It’s been 30 years, what’s another 10 months?
The massive infrastructure project for Centreville, HWQ411B, is facing another delay.
The city Department of Design and Construction says work, originally scheduled for the Koch administration, will not begin until Spring 2015 with an estimated completion date of July 2017.
But at the Ozone Park Civic Association’s meeting last week, Councilman Eric Ulrich (R-Ozone Park) — who was born five years after the project was first proposed — said there is at least one sign of progress.
A contractor has been chosen.
But that’s where the good news ends.
HWQ411B would replace 12 miles of street with new asphalt, sidewalks, curbs, pedestrian ramps, storm drains and trees in the Centreville section of Ozone Park between North Conduit Avenue, Linden Boulevard, Cross Bay Boulevard and Aqueduct Race Track, including Centreville Street, Albert Road and Pitkin Avenue. It would also overhaul the neighborhood’s sewer system.
It was first proposed in 1980, but has been on hold since, creating a symphony of cynicism around the project.
“I’ve given up,” said Howard Kamph, president of the Ozone Park Civic Association, who noted the project has been on the table since before his son, now 31, was born.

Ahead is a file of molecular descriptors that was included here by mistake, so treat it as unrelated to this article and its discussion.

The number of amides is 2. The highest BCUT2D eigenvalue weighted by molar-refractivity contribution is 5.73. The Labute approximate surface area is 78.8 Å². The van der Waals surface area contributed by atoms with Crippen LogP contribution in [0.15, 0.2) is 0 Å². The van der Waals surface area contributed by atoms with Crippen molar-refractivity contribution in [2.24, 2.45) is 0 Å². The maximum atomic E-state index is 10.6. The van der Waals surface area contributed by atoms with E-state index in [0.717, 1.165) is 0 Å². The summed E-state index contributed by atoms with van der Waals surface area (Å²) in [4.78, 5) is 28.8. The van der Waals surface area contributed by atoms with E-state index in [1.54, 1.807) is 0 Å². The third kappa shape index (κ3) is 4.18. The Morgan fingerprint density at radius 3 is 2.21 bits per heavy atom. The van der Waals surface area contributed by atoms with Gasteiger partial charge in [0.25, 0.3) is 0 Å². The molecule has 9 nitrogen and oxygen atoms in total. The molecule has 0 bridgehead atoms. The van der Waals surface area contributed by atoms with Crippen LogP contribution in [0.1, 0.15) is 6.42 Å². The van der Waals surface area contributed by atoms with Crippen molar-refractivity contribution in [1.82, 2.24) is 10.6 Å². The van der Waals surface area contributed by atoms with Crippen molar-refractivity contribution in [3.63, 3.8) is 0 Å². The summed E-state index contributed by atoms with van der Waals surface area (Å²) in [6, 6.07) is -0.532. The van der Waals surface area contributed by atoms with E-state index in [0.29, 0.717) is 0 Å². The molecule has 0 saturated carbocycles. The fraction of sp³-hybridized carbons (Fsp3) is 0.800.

With the contractor chosen, the DDC still has to go through the land acquisition process where it has to take some private property, notably along Centreville Street where there are no sidewalks, in order to construct them and widen the roadway.
According to a DDC presentation made at the meeting, just under 219,000 square feet of private property will need to be acquired for the project, and that is slated to be done by the end of this year.
But Kamph said he suspects that could take years as some homeowners whose property would be affected have vowed to sue the city.
“I’m sure they’re going to have protesting and everyone’s not going to be happy,” he said, noting that he was surprised that the city chose a contractor before acquiring the properties that it needs.
“I hope they’re not going to give them any money or any deposits,” Kamph added.
He said the cost of the project has also ballooned to $50 million, twice as much as it was originally slated to cost.
The wait has had ramifications beyond just tried patience.
Kamph said in January that some residents have put off renovations, including sidewalk repairs, until the project starts. Some streets in dire need of repair are worn away while the project is in limbo.
Among them is 97th Street between 149th and Pitkin avenues, which is riddled with potholes and has been for several years.
The DDC did not respond to inquiries about the project before press time.